49. 49. Implication for media and activists • Engagement strategy – Apps – Immediate connection – Predictable and compelling home screen – Grabby copy / activity – Clear and consistent Return on My Attention
  50. 50. 4) STREAMS
  51. 51. How it works • Motive – catching up / checking in / curiosity • Content – news (broad definition), social updates • Demographics – tilts under 35 / female • Device – any / all • Engagement – continuous partial attention / horizontal scans / sharing • Influentials – editors, social networks • ~ Mindshare – quarter to a third of media time
  52. 52. Implication for media and activists • Engagement strategy – Apps – Smart curation – Customizable filters – Compelling ecosystem of content – Tagging and saving for future immersion – Social network mediated – Serendipity encounters
  53. 53. 5) SOCIALS
  54. 54. How it works • Motive – friend grooming • Content – social, personal, entertaining • Demographics – under 35, tilts female • Device – all • Engagement – partial, browsing • Influentials – super-networkers / primary nodes in the network • ~ Mindshare – 10% of media time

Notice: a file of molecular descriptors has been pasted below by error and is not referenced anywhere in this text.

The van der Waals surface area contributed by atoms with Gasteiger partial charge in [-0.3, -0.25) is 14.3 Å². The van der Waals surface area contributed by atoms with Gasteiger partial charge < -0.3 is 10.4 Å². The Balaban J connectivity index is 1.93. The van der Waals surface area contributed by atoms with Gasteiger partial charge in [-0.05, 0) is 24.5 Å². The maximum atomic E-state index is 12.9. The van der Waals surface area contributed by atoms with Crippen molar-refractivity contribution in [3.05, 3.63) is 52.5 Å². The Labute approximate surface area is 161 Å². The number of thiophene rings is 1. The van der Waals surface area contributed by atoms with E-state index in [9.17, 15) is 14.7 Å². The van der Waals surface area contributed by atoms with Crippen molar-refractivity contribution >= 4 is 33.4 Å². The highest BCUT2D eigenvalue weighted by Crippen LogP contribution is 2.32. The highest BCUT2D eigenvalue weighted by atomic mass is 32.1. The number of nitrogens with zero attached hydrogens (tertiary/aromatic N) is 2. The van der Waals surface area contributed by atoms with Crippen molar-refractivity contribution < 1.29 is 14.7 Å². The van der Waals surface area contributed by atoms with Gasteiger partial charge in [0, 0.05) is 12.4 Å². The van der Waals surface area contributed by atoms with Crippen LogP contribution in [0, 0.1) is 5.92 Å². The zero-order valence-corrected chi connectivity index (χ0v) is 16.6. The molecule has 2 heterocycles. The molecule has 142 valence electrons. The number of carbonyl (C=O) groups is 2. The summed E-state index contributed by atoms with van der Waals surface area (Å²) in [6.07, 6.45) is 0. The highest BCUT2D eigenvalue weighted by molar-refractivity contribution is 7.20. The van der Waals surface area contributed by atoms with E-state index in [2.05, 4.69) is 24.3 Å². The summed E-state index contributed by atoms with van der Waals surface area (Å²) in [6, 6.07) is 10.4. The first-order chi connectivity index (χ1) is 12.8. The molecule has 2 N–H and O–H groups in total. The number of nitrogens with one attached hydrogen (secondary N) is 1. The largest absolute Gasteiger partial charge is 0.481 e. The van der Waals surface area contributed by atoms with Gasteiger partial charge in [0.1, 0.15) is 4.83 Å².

55. 55. Implication for media and activists • Engagement strategy – Social networks are gatekeepers – Spreadable content – Treat central network nodes like traditional media influences – Enable participation and feedback
  56. 56. 5) SYNTHESIZED SPACES
  57. 57. How it works • Motive – my permissions • Content – personalized, anticipatory • Demographics – upscale, well-educated, middle aged • Device – my surroundings • Engagement – immersive, invisible • Influentials – my past behavior, analytics, algorithms • ~ Mindshare – most waking hours
  58. 58. Implication for media and activists • Engagement strategy – Selective product placement and messaging – Permission-based monitoring / interactions – Careful of privacy sensitivities – Careful of too much “monetization”
  59. 59. Your optimum moments • When you are making news • When you can add to news-driven conversations • When your “close up” unexpectedly comes • When your evangelists work their networks • When you can recruit unexpected allies • When someone on the “other side” embraces you
  60. 60. Civic life is networked life with network information created and shared by networked individuals and networked organizations
  61. 61. Lee Rainie Director Pew Research Center’s Internet Project lrainie@pewresearch.org @lrainie @pewinternet @pewresearch